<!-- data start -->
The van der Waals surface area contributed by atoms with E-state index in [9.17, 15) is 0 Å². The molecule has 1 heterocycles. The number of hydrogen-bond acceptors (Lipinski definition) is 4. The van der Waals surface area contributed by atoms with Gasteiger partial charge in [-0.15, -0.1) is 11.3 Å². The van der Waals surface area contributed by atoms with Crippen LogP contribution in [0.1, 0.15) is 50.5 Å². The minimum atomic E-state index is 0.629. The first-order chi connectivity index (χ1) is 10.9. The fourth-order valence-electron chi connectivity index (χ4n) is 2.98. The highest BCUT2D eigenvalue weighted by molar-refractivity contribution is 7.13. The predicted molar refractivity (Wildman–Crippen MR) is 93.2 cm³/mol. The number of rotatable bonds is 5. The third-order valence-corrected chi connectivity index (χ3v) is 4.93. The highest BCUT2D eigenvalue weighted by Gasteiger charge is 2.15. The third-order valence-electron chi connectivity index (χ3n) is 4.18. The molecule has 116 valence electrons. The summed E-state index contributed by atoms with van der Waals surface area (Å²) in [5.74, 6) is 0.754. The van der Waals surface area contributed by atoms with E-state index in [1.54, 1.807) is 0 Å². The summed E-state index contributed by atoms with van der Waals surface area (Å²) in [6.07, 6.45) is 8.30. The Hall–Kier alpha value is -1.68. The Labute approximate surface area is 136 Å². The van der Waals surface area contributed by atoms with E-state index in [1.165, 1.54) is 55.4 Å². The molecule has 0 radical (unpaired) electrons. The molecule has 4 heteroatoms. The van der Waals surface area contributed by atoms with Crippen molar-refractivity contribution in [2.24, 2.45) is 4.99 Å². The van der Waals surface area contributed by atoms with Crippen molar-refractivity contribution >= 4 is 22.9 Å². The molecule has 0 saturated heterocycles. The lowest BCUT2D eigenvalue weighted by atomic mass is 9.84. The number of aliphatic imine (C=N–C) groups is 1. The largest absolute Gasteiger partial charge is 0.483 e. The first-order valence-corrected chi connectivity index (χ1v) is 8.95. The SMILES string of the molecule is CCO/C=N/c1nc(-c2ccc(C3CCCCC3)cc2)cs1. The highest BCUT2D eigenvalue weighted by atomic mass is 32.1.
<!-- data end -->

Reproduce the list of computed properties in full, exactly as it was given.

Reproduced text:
The van der Waals surface area contributed by atoms with E-state index in [9.17, 15) is 0 Å². The molecule has 1 heterocycles. The number of hydrogen-bond acceptors (Lipinski definition) is 4. The van der Waals surface area contributed by atoms with Gasteiger partial charge in [-0.15, -0.1) is 11.3 Å². The van der Waals surface area contributed by atoms with Crippen LogP contribution in [0.1, 0.15) is 50.5 Å². The minimum atomic E-state index is 0.629. The first-order chi connectivity index (χ1) is 10.9. The fourth-order valence-electron chi connectivity index (χ4n) is 2.98. The highest BCUT2D eigenvalue weighted by molar-refractivity contribution is 7.13. The predicted molar refractivity (Wildman–Crippen MR) is 93.2 cm³/mol. The number of rotatable bonds is 5. The third-order valence-corrected chi connectivity index (χ3v) is 4.93. The highest BCUT2D eigenvalue weighted by Gasteiger charge is 2.15. The third-order valence-electron chi connectivity index (χ3n) is 4.18. The molecule has 116 valence electrons. The summed E-state index contributed by atoms with van der Waals surface area (Å²) in [5.74, 6) is 0.754. The van der Waals surface area contributed by atoms with E-state index in [1.54, 1.807) is 0 Å². The summed E-state index contributed by atoms with van der Waals surface area (Å²) in [6.07, 6.45) is 8.30. The Hall–Kier alpha value is -1.68. The Labute approximate surface area is 136 Å². The van der Waals surface area contributed by atoms with E-state index in [1.165, 1.54) is 55.4 Å². The molecule has 0 radical (unpaired) electrons. The molecule has 4 heteroatoms. The van der Waals surface area contributed by atoms with Crippen molar-refractivity contribution in [2.24, 2.45) is 4.99 Å². The van der Waals surface area contributed by atoms with Crippen molar-refractivity contribution >= 4 is 22.9 Å². The molecule has 0 saturated heterocycles. The lowest BCUT2D eigenvalue weighted by atomic mass is 9.84. The number of aliphatic imine (C=N–C) groups is 1. The largest absolute Gasteiger partial charge is 0.483 e. The first-order valence-corrected chi connectivity index (χ1v) is 8.95. The SMILES string of the molecule is CCO/C=N/c1nc(-c2ccc(C3CCCCC3)cc2)cs1. The highest BCUT2D eigenvalue weighted by atomic mass is 32.1.